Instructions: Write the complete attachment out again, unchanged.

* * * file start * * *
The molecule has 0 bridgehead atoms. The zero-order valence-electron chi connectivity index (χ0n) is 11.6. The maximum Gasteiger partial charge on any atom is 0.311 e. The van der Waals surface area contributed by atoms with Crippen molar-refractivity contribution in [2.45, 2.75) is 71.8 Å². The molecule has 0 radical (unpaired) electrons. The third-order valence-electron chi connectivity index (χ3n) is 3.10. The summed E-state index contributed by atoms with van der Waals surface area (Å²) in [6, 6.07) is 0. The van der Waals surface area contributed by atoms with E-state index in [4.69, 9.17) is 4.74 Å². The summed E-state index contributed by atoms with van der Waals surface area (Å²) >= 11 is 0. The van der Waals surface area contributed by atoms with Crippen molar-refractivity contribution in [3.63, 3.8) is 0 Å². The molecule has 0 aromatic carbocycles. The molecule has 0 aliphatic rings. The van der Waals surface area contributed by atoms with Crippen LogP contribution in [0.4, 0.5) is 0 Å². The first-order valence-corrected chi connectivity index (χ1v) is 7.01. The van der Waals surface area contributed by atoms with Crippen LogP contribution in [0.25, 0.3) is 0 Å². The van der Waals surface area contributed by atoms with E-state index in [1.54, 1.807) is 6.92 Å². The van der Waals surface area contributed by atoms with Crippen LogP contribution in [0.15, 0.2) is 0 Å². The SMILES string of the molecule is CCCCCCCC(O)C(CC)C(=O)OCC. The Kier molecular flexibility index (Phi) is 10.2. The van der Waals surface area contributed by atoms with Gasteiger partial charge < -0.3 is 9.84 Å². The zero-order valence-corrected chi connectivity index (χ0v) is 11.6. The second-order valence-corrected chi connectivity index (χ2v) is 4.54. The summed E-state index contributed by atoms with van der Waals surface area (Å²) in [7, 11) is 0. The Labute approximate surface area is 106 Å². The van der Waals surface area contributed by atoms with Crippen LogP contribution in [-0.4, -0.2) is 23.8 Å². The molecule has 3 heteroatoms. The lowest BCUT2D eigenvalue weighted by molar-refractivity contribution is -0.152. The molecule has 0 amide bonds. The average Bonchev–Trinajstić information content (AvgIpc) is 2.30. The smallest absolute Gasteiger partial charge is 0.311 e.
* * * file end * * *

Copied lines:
The molecule has 0 bridgehead atoms. The zero-order valence-electron chi connectivity index (χ0n) is 11.6. The maximum Gasteiger partial charge on any atom is 0.311 e. The van der Waals surface area contributed by atoms with Crippen molar-refractivity contribution in [2.45, 2.75) is 71.8 Å². The molecule has 0 radical (unpaired) electrons. The third-order valence-electron chi connectivity index (χ3n) is 3.10. The summed E-state index contributed by atoms with van der Waals surface area (Å²) in [6, 6.07) is 0. The van der Waals surface area contributed by atoms with E-state index in [4.69, 9.17) is 4.74 Å². The summed E-state index contributed by atoms with van der Waals surface area (Å²) >= 11 is 0. The van der Waals surface area contributed by atoms with Crippen molar-refractivity contribution in [3.63, 3.8) is 0 Å². The molecule has 0 aromatic carbocycles. The molecule has 0 aliphatic rings. The van der Waals surface area contributed by atoms with Crippen LogP contribution in [0.4, 0.5) is 0 Å². The first-order valence-corrected chi connectivity index (χ1v) is 7.01. The van der Waals surface area contributed by atoms with Crippen LogP contribution in [0.25, 0.3) is 0 Å². The van der Waals surface area contributed by atoms with E-state index in [1.54, 1.807) is 6.92 Å². The van der Waals surface area contributed by atoms with Crippen LogP contribution in [0.15, 0.2) is 0 Å². The SMILES string of the molecule is CCCCCCCC(O)C(CC)C(=O)OCC. The Kier molecular flexibility index (Phi) is 10.2. The van der Waals surface area contributed by atoms with Gasteiger partial charge < -0.3 is 9.84 Å². The zero-order valence-corrected chi connectivity index (χ0v) is 11.6. The second-order valence-corrected chi connectivity index (χ2v) is 4.54. The summed E-state index contributed by atoms with van der Waals surface area (Å²) in [7, 11) is 0. The Labute approximate surface area is 106 Å². The van der Waals surface area contributed by atoms with Crippen LogP contribution in [-0.4, -0.2) is 23.8 Å². The molecule has 3 heteroatoms. The lowest BCUT2D eigenvalue weighted by molar-refractivity contribution is -0.152. The molecule has 0 amide bonds. The average Bonchev–Trinajstić information content (AvgIpc) is 2.30. The smallest absolute Gasteiger partial charge is 0.311 e.